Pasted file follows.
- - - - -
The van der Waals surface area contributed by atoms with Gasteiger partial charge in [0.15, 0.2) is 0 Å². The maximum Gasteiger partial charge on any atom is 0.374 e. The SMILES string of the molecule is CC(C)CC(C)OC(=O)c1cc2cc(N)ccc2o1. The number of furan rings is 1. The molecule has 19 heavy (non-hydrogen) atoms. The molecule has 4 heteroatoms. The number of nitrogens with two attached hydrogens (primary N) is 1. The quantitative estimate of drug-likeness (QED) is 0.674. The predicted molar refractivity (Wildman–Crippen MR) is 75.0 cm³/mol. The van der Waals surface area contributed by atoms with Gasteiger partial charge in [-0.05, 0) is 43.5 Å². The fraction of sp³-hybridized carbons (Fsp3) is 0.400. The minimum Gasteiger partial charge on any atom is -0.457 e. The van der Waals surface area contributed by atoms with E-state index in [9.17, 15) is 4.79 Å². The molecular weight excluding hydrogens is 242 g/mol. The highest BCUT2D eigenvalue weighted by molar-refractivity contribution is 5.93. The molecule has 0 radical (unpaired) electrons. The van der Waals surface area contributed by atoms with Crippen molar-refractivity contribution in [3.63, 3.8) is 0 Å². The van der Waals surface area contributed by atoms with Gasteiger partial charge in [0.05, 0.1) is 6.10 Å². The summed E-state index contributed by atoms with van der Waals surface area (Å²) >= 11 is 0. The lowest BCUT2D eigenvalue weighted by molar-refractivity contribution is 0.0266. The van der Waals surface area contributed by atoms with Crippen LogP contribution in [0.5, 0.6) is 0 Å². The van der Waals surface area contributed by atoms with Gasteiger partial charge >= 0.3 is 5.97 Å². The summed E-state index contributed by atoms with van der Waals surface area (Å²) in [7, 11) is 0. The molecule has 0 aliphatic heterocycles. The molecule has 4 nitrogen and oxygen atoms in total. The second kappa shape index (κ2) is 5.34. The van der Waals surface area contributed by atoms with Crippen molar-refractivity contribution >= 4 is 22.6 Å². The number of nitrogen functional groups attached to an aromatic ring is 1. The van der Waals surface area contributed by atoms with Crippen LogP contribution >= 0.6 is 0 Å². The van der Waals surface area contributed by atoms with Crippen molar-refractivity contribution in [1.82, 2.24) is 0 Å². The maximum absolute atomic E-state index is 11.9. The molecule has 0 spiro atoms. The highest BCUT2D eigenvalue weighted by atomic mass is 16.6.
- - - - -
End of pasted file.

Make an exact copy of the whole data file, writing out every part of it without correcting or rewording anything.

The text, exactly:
The van der Waals surface area contributed by atoms with Gasteiger partial charge in [0.15, 0.2) is 0 Å². The maximum Gasteiger partial charge on any atom is 0.374 e. The SMILES string of the molecule is CC(C)CC(C)OC(=O)c1cc2cc(N)ccc2o1. The number of furan rings is 1. The molecule has 19 heavy (non-hydrogen) atoms. The molecule has 4 heteroatoms. The number of nitrogens with two attached hydrogens (primary N) is 1. The quantitative estimate of drug-likeness (QED) is 0.674. The predicted molar refractivity (Wildman–Crippen MR) is 75.0 cm³/mol. The van der Waals surface area contributed by atoms with Gasteiger partial charge in [-0.05, 0) is 43.5 Å². The fraction of sp³-hybridized carbons (Fsp3) is 0.400. The minimum Gasteiger partial charge on any atom is -0.457 e. The van der Waals surface area contributed by atoms with E-state index in [9.17, 15) is 4.79 Å². The molecular weight excluding hydrogens is 242 g/mol. The highest BCUT2D eigenvalue weighted by molar-refractivity contribution is 5.93. The molecule has 0 radical (unpaired) electrons. The van der Waals surface area contributed by atoms with Crippen molar-refractivity contribution in [3.63, 3.8) is 0 Å². The van der Waals surface area contributed by atoms with Gasteiger partial charge in [0.05, 0.1) is 6.10 Å². The summed E-state index contributed by atoms with van der Waals surface area (Å²) >= 11 is 0. The lowest BCUT2D eigenvalue weighted by molar-refractivity contribution is 0.0266. The van der Waals surface area contributed by atoms with Crippen LogP contribution in [0.5, 0.6) is 0 Å². The van der Waals surface area contributed by atoms with Gasteiger partial charge >= 0.3 is 5.97 Å². The summed E-state index contributed by atoms with van der Waals surface area (Å²) in [7, 11) is 0. The molecule has 0 aliphatic heterocycles. The molecule has 4 nitrogen and oxygen atoms in total. The second kappa shape index (κ2) is 5.34. The van der Waals surface area contributed by atoms with Crippen molar-refractivity contribution >= 4 is 22.6 Å². The number of nitrogen functional groups attached to an aromatic ring is 1. The van der Waals surface area contributed by atoms with Crippen LogP contribution >= 0.6 is 0 Å². The van der Waals surface area contributed by atoms with Crippen molar-refractivity contribution in [1.82, 2.24) is 0 Å². The maximum absolute atomic E-state index is 11.9. The molecule has 0 spiro atoms. The highest BCUT2D eigenvalue weighted by atomic mass is 16.6.